Sensei

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The teacher P.Newcombe (7th Dan JAA) is one of the most important promoters in the Aikido Shodokan UK, as in Spain. He was taught in Japan by Nariyama shihan, who leads the Honbu dojo in Osaka. He also has an impressive martial Curriculum, with a wide and successful sport experience in competition and in preparing teams. Nowadays he’s living in the Costa del Sol (Malaga). He was the promoter as the national trainer and selector of the Spanish participation in the International Festival of Aikido in Katsuura 2005 and Kioto 2009. Adding to his excellent martial experience, Philip Newcombe has a great character. His way of being dynamic and cordial creates a good and pleasant atmosphere in his classes, being the result a better concentration by the students.  Thanks to his knowledge, his abilities, experience and age, P.Newcombe can be considerate a real Sensei.

For a biographical Introduction you can read the Presentation written for Scott Allbright´s book “Aikido and Randori”:

“In 1974, when kung fu mania, Bruce Lee and David Carradine were at their height, I was a 17-year-old who wanted to take up a martial art – as long as it wasn’t kung fu. I was introduced to Tomiki aikido by a work colleague and it has been a big pan of my life ever since.

I had been training for seven years when my teacher Irvine Cleydon sensei introduced me to his former student Alan Higgs. Higgs, who had emigrated to Australia some years earlier, was the first non-Japanese to be trained personally by Nariyama sensei 8th dan (at that time 6th dan) at the Shodokan Honbu (HQ) dojo in Osaka, Japan. He was intent on passing on the teaching of Nariyama sensei to Cleydon sensei and his students. For me, his approach suddenly gave meaning to many of the basic practices, and connected them directly to the application of aikido techniques. In January 1982, we arranged Nariyama’s first overseas seminar, in London. Although a senior instructor in Japan (now the Technical Director of the All Japan Aikido Association, or JAA), he was virtually unknown outside Japan. All the participants were impressed by Nariyama’s speed, timing and execution of techniques, and his tremen dous but relaxed power.

It was at this seminar that I first met Scott Allbright, who had never practised aikido before. The seminar inspired both of us to go to train with Nariyama sensei at his dojo in Osaka. I spent nine months in Osaka the following year studying aikido for about five hours a day. Apart from the technical knowledge, I also learned much about the history of the art and about myself. The training was based around a system developed by Tomiki sensei in the late 1970s. The system ensures that all the fundamentals – peripheral vision, distance control, avoidance, balance breaking and, most importantly, footwork – are practised at each lesson. (Some of these basics apply to all martial arts.) Because of the emphasis on footwork and movement, the shodokan system is equally important for enbu (set-piece techniques) and randori (freestyle).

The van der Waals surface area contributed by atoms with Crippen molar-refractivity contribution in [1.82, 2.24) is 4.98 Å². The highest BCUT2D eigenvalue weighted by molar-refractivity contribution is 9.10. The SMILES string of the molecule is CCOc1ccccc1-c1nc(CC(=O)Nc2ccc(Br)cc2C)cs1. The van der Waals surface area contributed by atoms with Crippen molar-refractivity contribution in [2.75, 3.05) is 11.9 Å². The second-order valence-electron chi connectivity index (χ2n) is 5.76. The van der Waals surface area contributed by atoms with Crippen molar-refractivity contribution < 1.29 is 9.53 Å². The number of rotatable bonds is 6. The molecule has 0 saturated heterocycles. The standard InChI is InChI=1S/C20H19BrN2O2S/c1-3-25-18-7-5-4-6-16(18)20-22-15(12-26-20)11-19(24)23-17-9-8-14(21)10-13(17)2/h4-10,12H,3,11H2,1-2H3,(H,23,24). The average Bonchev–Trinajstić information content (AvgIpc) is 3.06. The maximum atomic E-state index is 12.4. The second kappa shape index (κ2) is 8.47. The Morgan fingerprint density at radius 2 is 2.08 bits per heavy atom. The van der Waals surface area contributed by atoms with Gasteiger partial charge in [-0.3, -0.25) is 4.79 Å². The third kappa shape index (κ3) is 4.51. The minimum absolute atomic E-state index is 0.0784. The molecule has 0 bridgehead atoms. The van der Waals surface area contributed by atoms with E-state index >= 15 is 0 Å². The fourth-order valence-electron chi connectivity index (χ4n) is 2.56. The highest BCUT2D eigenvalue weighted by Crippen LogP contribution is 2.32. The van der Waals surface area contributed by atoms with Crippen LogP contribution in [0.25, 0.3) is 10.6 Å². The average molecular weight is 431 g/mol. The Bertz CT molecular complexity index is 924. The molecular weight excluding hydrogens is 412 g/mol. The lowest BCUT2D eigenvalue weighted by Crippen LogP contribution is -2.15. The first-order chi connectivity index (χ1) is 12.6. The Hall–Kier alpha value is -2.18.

A good aikidoka should practise both enbu and randori. Although enbu will teach the student the most effective defence techniques that aikido has to offer, they cannot be executed with any defensive force, as this would lead to injury. Enbu alone does not really test defensive reactions, such as avoidance, neither is there any ‘battle of free minds’, since the defender already knows what the attacker is going to do. Randori training fills in these gaps and also teaches the student to spot and take advantage of the “window of opportunity” that may present itself during a bout.

Enbu and randori go hand in hand and should be practised equally. The shodokan system provides a strong foundation for this. Although every individual’s aikido is unique to that person, without a good foundation it will surely lack quality.

On my return from Osaka, I set about implementing the system into the UK. Shodokan aikido is now practised all over Europe, in Russia, Australia, the United States, Brazil and elsewhere in South America, and in the West Indies…”

Interview and photo made for the Shodo ho Newsletter in 1984, time he finalized his stay in Japan.

Curriculum

It has more than 35 years of training and teaching experience over 25 years. He trained as a deshi of Nariyama Shihan in the Shodokan Hombu Dojo in Osaka, Japan.

  • 7 th Dan Aikido of Shodokan, granted in 2008 by the Japan Aikido Association (JAA).
  • International License to Teach the JAA granted in September 1999.
  • Title of Sport Trainer, England.
  • Technical Adviser of the European Federation of Aikido Shodokan.
  • Teacher of the training programs for instructors and senior grades in the UK, Ireland, Switzerland and Spain.
  • Regular seminars in the UK and Spain.
  • He has been Director and National Team coach in the UK and it is now of Shodokan Spain.
  • National Team Coach of Shodokan Aikido Spain that participated in the World Championship Katsuura 2005, Kyoto 2009 and London 2011.

Record sports.

  • Silver medal at the World Championships 2001 in Osaka, Japan.
  • Technical Merit Diploma at the World Championships 1997 in Imabari, Japan.
  • Bronze Medal at World Championships 1995 in Vandalia, USA.
  • Bronze Medal at World Championships 1993 in Katsuura, Japan.